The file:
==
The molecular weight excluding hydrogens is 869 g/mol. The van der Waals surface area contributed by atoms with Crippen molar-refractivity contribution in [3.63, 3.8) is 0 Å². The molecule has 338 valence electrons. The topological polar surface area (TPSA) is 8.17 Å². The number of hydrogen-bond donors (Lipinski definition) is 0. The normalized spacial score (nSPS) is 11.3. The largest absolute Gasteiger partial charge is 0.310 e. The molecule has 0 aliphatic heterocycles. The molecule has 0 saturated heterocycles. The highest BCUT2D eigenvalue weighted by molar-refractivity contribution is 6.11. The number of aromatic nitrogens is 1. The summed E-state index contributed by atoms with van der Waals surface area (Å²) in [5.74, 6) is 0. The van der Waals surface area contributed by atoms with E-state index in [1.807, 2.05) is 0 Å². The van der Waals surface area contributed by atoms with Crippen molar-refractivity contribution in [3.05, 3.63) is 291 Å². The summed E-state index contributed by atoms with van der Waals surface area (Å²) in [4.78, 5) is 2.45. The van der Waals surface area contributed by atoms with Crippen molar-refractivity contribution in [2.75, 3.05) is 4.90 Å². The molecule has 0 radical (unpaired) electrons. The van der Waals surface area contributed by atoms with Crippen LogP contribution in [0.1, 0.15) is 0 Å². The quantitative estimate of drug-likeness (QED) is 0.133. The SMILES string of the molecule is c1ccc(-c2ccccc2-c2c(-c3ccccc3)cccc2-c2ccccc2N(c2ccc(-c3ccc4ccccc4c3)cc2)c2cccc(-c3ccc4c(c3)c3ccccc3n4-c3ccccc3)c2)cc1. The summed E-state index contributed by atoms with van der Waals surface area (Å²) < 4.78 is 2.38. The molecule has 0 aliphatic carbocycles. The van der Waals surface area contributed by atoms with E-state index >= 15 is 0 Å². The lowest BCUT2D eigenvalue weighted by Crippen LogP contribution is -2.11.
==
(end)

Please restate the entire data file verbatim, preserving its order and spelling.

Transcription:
The molecular weight excluding hydrogens is 869 g/mol. The van der Waals surface area contributed by atoms with Crippen molar-refractivity contribution in [3.63, 3.8) is 0 Å². The molecule has 338 valence electrons. The topological polar surface area (TPSA) is 8.17 Å². The number of hydrogen-bond donors (Lipinski definition) is 0. The normalized spacial score (nSPS) is 11.3. The largest absolute Gasteiger partial charge is 0.310 e. The molecule has 0 aliphatic heterocycles. The molecule has 0 saturated heterocycles. The highest BCUT2D eigenvalue weighted by molar-refractivity contribution is 6.11. The number of aromatic nitrogens is 1. The summed E-state index contributed by atoms with van der Waals surface area (Å²) in [5.74, 6) is 0. The van der Waals surface area contributed by atoms with E-state index in [1.807, 2.05) is 0 Å². The van der Waals surface area contributed by atoms with Crippen molar-refractivity contribution in [3.05, 3.63) is 291 Å². The summed E-state index contributed by atoms with van der Waals surface area (Å²) in [4.78, 5) is 2.45. The van der Waals surface area contributed by atoms with Crippen molar-refractivity contribution in [2.75, 3.05) is 4.90 Å². The molecule has 0 radical (unpaired) electrons. The van der Waals surface area contributed by atoms with Crippen LogP contribution in [0.1, 0.15) is 0 Å². The quantitative estimate of drug-likeness (QED) is 0.133. The SMILES string of the molecule is c1ccc(-c2ccccc2-c2c(-c3ccccc3)cccc2-c2ccccc2N(c2ccc(-c3ccc4ccccc4c3)cc2)c2cccc(-c3ccc4c(c3)c3ccccc3n4-c3ccccc3)c2)cc1. The summed E-state index contributed by atoms with van der Waals surface area (Å²) < 4.78 is 2.38. The molecule has 0 aliphatic carbocycles. The van der Waals surface area contributed by atoms with E-state index >= 15 is 0 Å². The lowest BCUT2D eigenvalue weighted by Crippen LogP contribution is -2.11.